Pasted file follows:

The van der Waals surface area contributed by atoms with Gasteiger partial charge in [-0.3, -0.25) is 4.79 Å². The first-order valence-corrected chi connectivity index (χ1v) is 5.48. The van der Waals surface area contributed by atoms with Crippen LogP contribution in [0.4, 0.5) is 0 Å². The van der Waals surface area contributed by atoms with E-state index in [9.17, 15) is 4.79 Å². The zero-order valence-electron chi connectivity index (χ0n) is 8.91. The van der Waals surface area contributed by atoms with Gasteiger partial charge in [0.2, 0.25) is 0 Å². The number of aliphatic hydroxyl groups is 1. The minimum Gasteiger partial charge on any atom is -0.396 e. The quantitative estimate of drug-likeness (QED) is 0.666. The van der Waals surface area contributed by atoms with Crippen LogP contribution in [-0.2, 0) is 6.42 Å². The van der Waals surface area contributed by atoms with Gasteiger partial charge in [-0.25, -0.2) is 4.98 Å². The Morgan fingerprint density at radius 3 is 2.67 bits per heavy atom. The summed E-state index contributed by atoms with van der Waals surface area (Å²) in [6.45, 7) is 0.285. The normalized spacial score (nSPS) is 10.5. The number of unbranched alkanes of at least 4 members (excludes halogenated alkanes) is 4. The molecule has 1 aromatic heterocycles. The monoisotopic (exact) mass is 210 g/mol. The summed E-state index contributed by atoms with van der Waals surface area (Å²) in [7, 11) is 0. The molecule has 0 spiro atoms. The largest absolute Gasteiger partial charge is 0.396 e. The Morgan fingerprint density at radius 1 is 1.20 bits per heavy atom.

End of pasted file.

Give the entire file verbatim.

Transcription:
The van der Waals surface area contributed by atoms with Gasteiger partial charge in [-0.3, -0.25) is 4.79 Å². The first-order valence-corrected chi connectivity index (χ1v) is 5.48. The van der Waals surface area contributed by atoms with Crippen LogP contribution in [0.4, 0.5) is 0 Å². The van der Waals surface area contributed by atoms with E-state index in [9.17, 15) is 4.79 Å². The zero-order valence-electron chi connectivity index (χ0n) is 8.91. The van der Waals surface area contributed by atoms with Gasteiger partial charge in [0.2, 0.25) is 0 Å². The number of aliphatic hydroxyl groups is 1. The minimum Gasteiger partial charge on any atom is -0.396 e. The quantitative estimate of drug-likeness (QED) is 0.666. The van der Waals surface area contributed by atoms with Crippen LogP contribution in [-0.2, 0) is 6.42 Å². The van der Waals surface area contributed by atoms with Gasteiger partial charge in [-0.25, -0.2) is 4.98 Å². The Morgan fingerprint density at radius 3 is 2.67 bits per heavy atom. The summed E-state index contributed by atoms with van der Waals surface area (Å²) in [6.45, 7) is 0.285. The normalized spacial score (nSPS) is 10.5. The number of unbranched alkanes of at least 4 members (excludes halogenated alkanes) is 4. The molecule has 1 aromatic heterocycles. The monoisotopic (exact) mass is 210 g/mol. The summed E-state index contributed by atoms with van der Waals surface area (Å²) in [7, 11) is 0. The molecule has 0 spiro atoms. The largest absolute Gasteiger partial charge is 0.396 e. The Morgan fingerprint density at radius 1 is 1.20 bits per heavy atom.